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An Introduction to Disk Partitions
This appendix is not necessarily applicable to architectures other than AMD64 and Intel{nbsp}64. However, the general concepts mentioned here may apply.
This section discusses basic disk concepts, disk repartitioning strategies, the partition naming scheme used by Linux systems, and related topics.
If you are comfortable with disk partitions, you can skip ahead to xref:sect-disk-partitions-making-room[Strategies for Disk Repartitioning] for more information on the process of freeing up disk space to prepare for a {PRODUCT} installation.
Hard Disk Basic Concepts
Hard disks perform a very simple function - they store data and reliably retrieve it on command.
When discussing issues such as disk partitioning, it is important to have a understanding of the underlying hardware; however, since the theory is very complicated and expansive, only the basic concepts will be explained here. This appendix uses a set of simplified diagrams of a disk drive to help explain what is the process and theory behind partitions.
xref:figu-partitions-unused-drive[An Unused Disk Drive], shows a brand-new, unused disk drive.
An Unused Disk Drive
Image of an unused disk drive.
partitions/unused-drive.png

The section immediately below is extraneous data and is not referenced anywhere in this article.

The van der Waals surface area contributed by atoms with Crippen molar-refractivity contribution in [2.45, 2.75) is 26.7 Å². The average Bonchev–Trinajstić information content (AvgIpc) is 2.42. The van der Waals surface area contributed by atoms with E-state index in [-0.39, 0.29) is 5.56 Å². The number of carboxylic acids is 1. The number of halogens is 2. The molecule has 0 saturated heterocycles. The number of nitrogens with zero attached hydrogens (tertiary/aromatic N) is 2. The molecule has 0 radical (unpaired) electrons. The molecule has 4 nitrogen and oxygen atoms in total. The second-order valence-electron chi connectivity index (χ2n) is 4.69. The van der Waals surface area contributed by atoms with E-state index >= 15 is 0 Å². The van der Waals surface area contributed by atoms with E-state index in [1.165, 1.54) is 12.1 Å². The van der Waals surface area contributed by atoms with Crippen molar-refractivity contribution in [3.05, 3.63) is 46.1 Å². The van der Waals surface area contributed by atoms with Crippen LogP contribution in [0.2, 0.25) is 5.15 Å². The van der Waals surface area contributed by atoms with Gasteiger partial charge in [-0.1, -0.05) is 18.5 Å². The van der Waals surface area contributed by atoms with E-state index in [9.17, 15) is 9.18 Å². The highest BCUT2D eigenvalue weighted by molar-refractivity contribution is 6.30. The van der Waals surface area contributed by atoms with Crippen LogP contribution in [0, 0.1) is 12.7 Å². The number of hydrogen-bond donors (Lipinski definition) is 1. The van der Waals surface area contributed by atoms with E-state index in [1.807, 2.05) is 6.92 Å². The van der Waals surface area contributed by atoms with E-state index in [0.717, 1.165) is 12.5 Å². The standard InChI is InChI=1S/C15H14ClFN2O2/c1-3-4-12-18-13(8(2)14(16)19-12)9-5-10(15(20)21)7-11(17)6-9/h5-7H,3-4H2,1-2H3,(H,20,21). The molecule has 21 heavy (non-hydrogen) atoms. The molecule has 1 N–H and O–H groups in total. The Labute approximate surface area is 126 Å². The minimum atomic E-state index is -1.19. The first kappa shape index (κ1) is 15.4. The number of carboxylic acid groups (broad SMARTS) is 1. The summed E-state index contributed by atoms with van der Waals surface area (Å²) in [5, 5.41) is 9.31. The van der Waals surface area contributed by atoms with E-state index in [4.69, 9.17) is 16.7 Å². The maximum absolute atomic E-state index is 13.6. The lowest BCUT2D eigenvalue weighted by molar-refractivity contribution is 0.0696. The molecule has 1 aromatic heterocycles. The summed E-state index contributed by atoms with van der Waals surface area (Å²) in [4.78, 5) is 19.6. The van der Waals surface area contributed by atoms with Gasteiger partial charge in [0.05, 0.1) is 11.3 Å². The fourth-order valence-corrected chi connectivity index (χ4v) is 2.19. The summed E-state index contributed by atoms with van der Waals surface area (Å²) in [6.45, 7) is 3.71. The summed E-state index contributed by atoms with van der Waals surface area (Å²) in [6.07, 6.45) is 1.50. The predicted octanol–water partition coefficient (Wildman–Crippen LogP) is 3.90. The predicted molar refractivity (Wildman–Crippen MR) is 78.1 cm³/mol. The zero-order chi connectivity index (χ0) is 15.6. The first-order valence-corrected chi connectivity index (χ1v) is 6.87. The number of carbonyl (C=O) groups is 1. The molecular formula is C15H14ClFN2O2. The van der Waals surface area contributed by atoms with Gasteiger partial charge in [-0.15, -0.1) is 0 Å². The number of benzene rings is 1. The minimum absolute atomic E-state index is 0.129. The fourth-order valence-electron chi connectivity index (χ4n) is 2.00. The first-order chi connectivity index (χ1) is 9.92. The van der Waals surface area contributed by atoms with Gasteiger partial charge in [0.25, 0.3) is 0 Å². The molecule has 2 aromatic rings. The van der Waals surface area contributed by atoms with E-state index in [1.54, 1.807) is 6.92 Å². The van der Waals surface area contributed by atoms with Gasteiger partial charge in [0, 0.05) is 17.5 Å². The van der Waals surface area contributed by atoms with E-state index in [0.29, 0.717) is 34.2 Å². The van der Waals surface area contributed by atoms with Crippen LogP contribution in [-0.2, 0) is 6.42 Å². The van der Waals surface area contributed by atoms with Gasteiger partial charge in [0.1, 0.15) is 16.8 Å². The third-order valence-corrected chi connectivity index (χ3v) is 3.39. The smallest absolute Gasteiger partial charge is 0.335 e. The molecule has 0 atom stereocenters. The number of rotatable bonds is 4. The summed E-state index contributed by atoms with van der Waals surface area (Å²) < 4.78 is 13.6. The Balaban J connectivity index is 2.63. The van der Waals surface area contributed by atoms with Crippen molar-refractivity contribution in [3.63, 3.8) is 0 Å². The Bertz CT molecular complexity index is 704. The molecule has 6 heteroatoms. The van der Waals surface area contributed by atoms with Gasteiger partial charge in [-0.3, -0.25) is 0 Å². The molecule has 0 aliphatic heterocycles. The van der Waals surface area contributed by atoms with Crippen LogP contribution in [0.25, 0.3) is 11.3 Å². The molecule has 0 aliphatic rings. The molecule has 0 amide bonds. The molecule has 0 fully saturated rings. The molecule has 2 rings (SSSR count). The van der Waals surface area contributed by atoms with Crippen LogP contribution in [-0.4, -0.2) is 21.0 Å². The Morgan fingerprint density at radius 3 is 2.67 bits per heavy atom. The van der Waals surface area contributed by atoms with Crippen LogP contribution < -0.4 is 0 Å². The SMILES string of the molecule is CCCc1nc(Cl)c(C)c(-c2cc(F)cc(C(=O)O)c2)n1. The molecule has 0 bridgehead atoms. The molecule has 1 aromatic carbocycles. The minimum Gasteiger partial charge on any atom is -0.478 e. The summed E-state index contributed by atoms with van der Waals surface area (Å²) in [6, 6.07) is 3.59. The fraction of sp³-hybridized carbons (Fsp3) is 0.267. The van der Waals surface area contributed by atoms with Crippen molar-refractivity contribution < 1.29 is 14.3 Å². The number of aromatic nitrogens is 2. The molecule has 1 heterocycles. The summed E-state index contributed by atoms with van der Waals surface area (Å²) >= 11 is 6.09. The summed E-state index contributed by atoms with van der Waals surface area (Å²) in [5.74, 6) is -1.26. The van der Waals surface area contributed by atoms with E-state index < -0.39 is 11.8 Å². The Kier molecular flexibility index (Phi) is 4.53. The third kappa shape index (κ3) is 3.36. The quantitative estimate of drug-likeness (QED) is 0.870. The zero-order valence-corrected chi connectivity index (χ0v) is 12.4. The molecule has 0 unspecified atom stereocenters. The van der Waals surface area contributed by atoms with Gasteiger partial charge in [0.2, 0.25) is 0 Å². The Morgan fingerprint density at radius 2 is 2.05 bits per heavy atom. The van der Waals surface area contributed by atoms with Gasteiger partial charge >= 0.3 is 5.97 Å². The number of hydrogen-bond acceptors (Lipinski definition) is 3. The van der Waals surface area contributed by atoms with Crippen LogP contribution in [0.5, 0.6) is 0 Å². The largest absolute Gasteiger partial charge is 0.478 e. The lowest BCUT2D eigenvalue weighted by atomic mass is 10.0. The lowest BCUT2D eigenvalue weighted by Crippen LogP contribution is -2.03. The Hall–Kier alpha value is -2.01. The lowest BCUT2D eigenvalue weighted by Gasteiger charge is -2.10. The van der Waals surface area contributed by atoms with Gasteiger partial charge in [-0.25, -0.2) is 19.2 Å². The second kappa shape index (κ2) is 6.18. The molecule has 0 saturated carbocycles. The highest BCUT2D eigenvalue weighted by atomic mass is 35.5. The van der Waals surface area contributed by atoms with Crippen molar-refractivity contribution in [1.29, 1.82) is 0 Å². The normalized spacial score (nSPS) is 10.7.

To store data on a disk drive, it is necessary to _format_ the disk drive first. Formatting (usually known as "making a _file system_pass:attributes[{blank}]") writes information to the drive, creating order out of the empty space in an unformatted drive.
Disk Drive with a File System
Image of a formatted disk drive.
partitions/formatted-drive.png
As xref:figu-partitions-formatted-drive[Disk Drive with a File System], implies, the order imposed by a file system involves some trade-offs:
A small percentage of the driver's available space is used to store file system-related data and can be considered as overhead.
A file system splits the remaining space into small, consistently-sized segments. For Linux, these segments are known as _blocks_ footnote:[Blocks really *are* consistently sized, unlike our illustrations. Keep in mind, also, that an average disk drive contains thousands of blocks. The picture is simplified for the purposes of this discussion.].
Note that there is no single, universal file system. As xref:figu-partitions-different-file-system[Disk Drive with a Different File System], shows, a disk drive may have one of many different file systems written on it. Different file systems tend to be incompatible; that is, an operating system that supports one file system (or a handful of related file system types) may not support another. However, {PRODUCT} supports a wide variety of file systems (including many commonly used by other operating systems such as Microsoft Windows), making data interchange between different file systems easy.
Disk Drive with a Different File System